I initially had Archspire bringing up the tail on this list, but as the months rolled on I found myself more and more let down by it.  I think the reason Inoculation find themselves here instead is because this sounds like Archspire if every other note was removed.  The Canadians' signature blend of total sensory overload used to augment some sharp hooks, but they've regressed back to being all sizzle and no steak.  I'm spending half of this entry talking about a different album but that's because Inoculation is such a phenomenal respec of one of the most popular tech death bands in the world.  It turns out that by taking 20 points out of Speed and putting them into Songwriting instead you can wind up with the same basic idea but much better.  Inoculation is modern tech death with a Nocturnus sensibility and that's a surprisingly delicate line to thread.

10: Demiser - Through the Gate Eternal
This is just so god damned stupid and I can't get enough of it.  Through the Gate Eternal is basically just regular old piss-n'-vinegar black/thrash and if you've heard Desaster, Aura Noir, or D666 before then you aren't going to find too many surprises, but what they lack in forward-thinking creativity they make up for in sheer fuckin' testicular fortitude.  This is over the top debauchery that is so on the nose that it rockets past farce and lands squarely on "pure fun".  I mean come on, the members gave themselves names like "Gravepisser", "Phalomancer", and the creme de la creme, "Demiser the Demiser", which also adorns the name of an appropriately silly track.  There's so much energy in a track like "Deathstrike" that I could never not adore this, even if I genuinely can't tell where the sincerity and irony actually end.

9: Hooded Menace - The Tritonous Bell
Hooded Menace is a band I've seen as kinda cursed to always be "quite good" but never managed to break the glass ceiling.  Turns out sixth time is the charm I guess.  I've always appreciated how they approach death/doom the same way as Runemagick, where the "doom" half of the equation comes from honest to god doom metal riffs instead of just slow death metal.  I don't know what they've really done differently here compared to their previous five albums, but they finally got over the hump with this one.  I really think it just boils down to them dialing in the grooves to an almost scientifically lethal degree this time.  They were always there but they were never as fully torqued as "Corpus Asunder" or "Blood Ornaments", the latter of which would almost certainly be my favorite song of the year if it wasn't for an upcoming entry.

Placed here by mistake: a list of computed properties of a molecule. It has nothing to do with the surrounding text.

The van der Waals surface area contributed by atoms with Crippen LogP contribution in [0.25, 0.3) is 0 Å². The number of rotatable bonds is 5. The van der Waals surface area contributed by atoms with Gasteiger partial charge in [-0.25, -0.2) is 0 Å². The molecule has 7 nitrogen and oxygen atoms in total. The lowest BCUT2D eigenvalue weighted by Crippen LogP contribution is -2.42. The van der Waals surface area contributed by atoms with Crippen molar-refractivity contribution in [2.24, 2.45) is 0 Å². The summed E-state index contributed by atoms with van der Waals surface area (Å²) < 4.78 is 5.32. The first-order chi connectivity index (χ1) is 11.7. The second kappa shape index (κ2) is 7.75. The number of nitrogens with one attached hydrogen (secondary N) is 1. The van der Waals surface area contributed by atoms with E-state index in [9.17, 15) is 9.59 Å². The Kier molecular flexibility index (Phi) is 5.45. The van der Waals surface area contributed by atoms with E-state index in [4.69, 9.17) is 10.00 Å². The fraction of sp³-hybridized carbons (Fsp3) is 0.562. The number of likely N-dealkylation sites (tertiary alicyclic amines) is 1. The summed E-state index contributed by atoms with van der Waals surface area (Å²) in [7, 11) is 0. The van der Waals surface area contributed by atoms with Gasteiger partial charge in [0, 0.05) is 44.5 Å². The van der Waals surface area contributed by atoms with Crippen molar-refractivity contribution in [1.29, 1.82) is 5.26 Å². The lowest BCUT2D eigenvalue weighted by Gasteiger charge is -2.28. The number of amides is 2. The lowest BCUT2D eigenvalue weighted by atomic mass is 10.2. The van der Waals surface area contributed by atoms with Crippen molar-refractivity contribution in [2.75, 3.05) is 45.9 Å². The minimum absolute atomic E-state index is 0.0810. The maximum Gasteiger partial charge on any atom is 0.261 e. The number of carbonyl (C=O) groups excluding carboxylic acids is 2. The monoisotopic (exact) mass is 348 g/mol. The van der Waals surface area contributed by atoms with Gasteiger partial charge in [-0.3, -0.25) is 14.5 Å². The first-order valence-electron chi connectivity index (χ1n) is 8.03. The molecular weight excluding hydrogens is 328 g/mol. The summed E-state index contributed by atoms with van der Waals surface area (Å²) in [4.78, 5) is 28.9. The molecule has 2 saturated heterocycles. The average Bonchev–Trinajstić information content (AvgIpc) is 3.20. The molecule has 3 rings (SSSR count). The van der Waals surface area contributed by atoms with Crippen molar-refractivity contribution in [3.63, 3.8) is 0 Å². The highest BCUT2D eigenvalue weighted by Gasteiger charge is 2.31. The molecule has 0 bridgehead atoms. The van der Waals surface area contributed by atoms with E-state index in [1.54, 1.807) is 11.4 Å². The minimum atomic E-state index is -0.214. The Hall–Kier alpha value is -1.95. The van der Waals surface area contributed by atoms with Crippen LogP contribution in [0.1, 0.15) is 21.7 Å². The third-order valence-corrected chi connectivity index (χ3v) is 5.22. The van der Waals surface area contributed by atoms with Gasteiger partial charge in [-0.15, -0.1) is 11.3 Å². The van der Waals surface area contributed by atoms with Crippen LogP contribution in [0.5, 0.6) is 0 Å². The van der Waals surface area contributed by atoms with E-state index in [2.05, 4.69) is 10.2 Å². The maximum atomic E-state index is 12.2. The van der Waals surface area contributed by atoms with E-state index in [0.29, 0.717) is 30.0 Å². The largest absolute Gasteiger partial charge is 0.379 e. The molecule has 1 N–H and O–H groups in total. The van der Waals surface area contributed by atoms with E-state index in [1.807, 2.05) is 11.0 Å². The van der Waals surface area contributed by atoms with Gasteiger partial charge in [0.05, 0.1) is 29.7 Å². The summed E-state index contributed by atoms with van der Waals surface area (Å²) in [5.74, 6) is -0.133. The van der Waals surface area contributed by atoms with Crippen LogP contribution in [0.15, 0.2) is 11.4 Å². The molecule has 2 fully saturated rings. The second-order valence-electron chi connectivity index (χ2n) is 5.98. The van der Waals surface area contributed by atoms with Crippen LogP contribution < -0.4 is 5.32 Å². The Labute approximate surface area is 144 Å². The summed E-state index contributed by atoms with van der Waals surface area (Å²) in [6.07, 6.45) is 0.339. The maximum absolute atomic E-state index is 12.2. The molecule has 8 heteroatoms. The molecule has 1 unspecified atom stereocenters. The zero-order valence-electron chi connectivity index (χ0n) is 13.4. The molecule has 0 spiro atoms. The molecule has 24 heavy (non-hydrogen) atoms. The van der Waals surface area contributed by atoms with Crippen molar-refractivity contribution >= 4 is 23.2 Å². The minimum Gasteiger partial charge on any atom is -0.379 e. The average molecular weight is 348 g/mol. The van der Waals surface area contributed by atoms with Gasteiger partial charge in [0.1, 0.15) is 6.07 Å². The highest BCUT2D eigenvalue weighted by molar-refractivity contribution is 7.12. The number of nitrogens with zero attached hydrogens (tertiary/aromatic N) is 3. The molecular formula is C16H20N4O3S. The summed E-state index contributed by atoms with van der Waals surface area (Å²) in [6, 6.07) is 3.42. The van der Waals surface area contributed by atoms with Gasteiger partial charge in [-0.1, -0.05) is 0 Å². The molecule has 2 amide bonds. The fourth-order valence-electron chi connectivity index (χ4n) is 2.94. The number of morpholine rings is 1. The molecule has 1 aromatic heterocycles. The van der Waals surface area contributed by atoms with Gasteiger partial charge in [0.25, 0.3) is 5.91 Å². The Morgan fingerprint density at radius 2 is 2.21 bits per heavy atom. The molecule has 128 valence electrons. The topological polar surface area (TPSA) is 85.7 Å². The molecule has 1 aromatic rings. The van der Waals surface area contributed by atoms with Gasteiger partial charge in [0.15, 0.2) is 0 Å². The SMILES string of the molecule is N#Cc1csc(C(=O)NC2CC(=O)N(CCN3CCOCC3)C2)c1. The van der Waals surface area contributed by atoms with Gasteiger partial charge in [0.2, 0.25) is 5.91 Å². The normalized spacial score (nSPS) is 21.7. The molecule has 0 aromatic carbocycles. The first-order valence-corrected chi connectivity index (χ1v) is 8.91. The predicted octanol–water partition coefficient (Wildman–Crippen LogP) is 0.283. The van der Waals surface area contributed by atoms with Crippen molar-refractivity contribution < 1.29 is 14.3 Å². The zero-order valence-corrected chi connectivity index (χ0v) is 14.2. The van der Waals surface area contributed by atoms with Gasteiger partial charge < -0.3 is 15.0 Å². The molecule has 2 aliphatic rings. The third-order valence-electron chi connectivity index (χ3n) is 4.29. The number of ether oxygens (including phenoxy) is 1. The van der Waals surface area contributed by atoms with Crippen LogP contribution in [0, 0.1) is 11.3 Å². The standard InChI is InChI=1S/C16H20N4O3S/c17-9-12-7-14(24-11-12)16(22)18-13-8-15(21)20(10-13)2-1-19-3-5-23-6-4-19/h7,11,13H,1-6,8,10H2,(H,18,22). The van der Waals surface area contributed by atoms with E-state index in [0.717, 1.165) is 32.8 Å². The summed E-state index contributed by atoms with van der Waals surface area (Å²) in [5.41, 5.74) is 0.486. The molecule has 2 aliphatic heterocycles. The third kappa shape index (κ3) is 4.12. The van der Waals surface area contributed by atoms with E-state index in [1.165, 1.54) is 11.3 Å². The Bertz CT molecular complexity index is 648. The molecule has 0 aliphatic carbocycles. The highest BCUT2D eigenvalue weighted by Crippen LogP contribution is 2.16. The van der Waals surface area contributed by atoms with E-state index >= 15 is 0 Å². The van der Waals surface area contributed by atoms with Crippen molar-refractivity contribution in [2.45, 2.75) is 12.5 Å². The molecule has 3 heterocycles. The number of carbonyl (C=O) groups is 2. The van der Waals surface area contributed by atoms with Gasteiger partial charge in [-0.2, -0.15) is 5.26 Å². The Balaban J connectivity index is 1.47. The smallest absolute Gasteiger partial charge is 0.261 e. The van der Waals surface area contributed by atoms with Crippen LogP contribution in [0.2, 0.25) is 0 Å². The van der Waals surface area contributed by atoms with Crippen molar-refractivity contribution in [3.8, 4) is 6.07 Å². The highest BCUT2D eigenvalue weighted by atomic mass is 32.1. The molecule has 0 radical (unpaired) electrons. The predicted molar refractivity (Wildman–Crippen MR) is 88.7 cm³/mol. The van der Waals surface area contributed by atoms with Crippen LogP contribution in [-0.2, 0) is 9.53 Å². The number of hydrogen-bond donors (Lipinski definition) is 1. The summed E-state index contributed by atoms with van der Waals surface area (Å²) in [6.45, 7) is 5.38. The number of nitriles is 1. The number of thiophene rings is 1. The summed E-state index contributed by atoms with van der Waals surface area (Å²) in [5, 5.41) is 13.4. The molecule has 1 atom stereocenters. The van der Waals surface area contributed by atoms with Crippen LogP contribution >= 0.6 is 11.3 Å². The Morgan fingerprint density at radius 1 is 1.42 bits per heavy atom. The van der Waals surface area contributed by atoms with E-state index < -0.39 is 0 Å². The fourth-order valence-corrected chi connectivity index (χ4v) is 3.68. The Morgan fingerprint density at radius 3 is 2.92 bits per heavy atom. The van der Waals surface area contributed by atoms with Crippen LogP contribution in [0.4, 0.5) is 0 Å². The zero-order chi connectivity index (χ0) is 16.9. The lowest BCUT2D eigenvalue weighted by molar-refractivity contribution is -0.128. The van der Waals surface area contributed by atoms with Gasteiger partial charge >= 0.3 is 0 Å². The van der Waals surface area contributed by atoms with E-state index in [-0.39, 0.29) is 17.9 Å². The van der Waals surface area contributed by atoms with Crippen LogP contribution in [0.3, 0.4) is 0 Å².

8: 1914 - Where Fear and Weapons Meet
I think it speaks to how phenomenal the songwriting normally is with 1914 that they can close this album on an agonizingly long rendition of "The Green Fields of France" (which is thematically appropriate but meh in execution) and still manage to land in the top ten based on the previous 52 minutes.  I've beaten the drum enough when it comes to how much I hate themes of real life war being treated like a Disney movie and 1914 continues to be the poster child of making their music just as grimy and unpleasant as their themes.  This type of deathified black metal is so fucking bleak and nihilistic, it just punches me in the heartstrings every single time.  Where Fear and Weapons Meet is another triumph in their career and I'm glad they're finally starting to build the popularity they so obviously deserve.

7: Eternity's End - Embers of War